Released just a couple days ago in Japan, Mario Kart fans can get behind the wheel of Mario Kart Arcade Gran Prix DX. There’s even a trailer released for the game and the folks over at Arcade Heroes shared a video of the arcade unit as well.
Check out all the action after the break, and discuss what you think of this new addition to the series. This is a different title, not to be confused with Mario Kart 8 which is a seperate Wii U game.Read More
Nintendo will be releasig two updates to the Wii U which will alow software to launch faster and a quicker return to Wii U menu. The first update will happen in the spring with the second in the summer.
Nintendo is launching their Virtual Console for the Wii U and you’ll be able to play VC games on the Wii U Gamepad right after Nintendo releases their Spring update. Both NES and SNES games will in introduced on the service as well as the eventual additions of Game Boy Advance games.Read More
There’s something about New Super Mario Bros. U that feels like a step onto new ground. First off, the map screen is a welcome change featuring winding pathways similar to Super Mario World. I know it’s just a simple cosmetic change, but with such little story in the side-scrolling games compared to the likes of Super Mario Galaxy, the world map gives more of an adventuring feel. I realize this is an odd point to start with, but I’m a huge fan of this and it’s a feature I’ve missed. New Super Mario Bros. Wii did a good job bringing it back, and New Super Mario Bros. U (hereafter Mario U) feels solid with the expansive map returning to the series.Read More
“First Person Goomba” is an animation made for the Machinima Interactive Film Festival by animator Filipe Costa. While it can seem pretty deep, I’m sure it’s meant to be taken in a light hearted fashion. Don’t worry kids, when you restart a level all those goomba’s are back again. The film festival even allows you to vote for your favourite at MachinimaInteractiveFilmFestival.com (the animation sections seem to be coming soon).
I wish I’d have known about this earlier since I would have liked to participate. Filipe’s animation shows what my friend Jason Nason has been saying for a long time, it’s a shame we don’t have more animation that looks like the in game 3D content that comes with Nintendo titles. If they made a series like this, I’d definitely watch it.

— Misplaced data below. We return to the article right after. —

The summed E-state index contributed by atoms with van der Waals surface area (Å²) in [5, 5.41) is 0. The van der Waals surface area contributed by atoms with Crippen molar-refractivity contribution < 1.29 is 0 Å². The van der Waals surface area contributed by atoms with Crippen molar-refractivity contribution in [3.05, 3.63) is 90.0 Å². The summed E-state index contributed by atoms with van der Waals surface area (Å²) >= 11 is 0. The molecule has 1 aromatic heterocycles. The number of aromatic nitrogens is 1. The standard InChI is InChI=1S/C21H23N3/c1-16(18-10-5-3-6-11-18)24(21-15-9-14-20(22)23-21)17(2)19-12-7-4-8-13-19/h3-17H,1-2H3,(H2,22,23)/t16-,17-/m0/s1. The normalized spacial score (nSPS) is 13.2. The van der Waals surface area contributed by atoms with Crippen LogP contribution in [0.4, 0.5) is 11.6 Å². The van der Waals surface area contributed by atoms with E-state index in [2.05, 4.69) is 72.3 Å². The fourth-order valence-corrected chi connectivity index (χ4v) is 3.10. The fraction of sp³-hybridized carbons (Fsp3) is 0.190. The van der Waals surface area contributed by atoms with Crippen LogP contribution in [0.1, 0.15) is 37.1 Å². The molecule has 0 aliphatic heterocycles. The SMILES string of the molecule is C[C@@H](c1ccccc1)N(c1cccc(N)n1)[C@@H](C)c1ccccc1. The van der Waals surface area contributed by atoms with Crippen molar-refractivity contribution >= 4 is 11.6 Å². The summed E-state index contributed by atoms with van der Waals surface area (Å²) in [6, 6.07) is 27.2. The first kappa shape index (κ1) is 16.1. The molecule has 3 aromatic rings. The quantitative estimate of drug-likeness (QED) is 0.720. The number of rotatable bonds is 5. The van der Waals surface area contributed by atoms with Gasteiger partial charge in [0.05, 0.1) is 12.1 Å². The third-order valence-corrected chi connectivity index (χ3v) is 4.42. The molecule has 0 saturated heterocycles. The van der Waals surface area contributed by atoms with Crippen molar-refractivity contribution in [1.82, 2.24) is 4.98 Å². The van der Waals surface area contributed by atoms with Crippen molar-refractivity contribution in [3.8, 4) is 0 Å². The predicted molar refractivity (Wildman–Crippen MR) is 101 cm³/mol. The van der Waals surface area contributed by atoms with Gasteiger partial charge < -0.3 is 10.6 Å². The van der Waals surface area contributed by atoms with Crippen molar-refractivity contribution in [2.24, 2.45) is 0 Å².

One of my biggest disappointments with the Super Mario Bros. series has been the drifting away from Mario 3 and Mario World overworld maps. I know, it’s all the same content but something just feels cooler about those expansive and wandering paths.
Now they’re back! This means I’ll definitely be moving in with my friends who buy a Wii U later this month and gather around it’s warming glow in late November. This news is a complete thrill to me. I loved the content of other Mario games, but disliked the straight line of levels. After all, many classic Nintendo games were about exploration and finding secrets.
I’m thrilled about this news. To see a pan over of the world map by Kotaku, check out the video below. Of course, you may want to skip it if you want to be surprised while exploring the overworld. The ending could be considered a spoiler.
Donkey Kong: Original Edition is special because it includes an extra stage that the 1983 Famicom version of the game was originally intended to have. This edition of the game has never been sold, and it was only included in the Mario 25th Anniversary red Wii bundle back in 2010 for the European market. Sadly, there’s no information on when, or if, Donkey Kong: Original Edition will ever make it here to the states. Read More
There is a number of different elements that make up a video game. One is obviously the gameplay. Two would be the pretty images that you see on your screen. But there is one area where many people are finally getting to notice: the music.
Video game music has, for a long time, but one of my most favorite parts of a video game. Of course, this applies to movies as well, but video games have been truly unique in the way music has been presented over the years. So much, that a music genre spawned from the type of music that video games have represented over the years: Chiptunes. Of course, music have evolved so much since the days of the 8 bit processor. Today, a lot of music takes it’s steps from its roots and goes into hollywood.
The effect today gives us a great, emotional and riveting sound in our years that we became accustomed to and many people today will even by the soundtracks for the games. During the course of my time as gamer, there have been plethora of music that I have listen to and loved. Today, Broken Joysticks give you, our lovely readers, a new look at music and to give the player and music lover in your, a whole new world to love in video games.Read More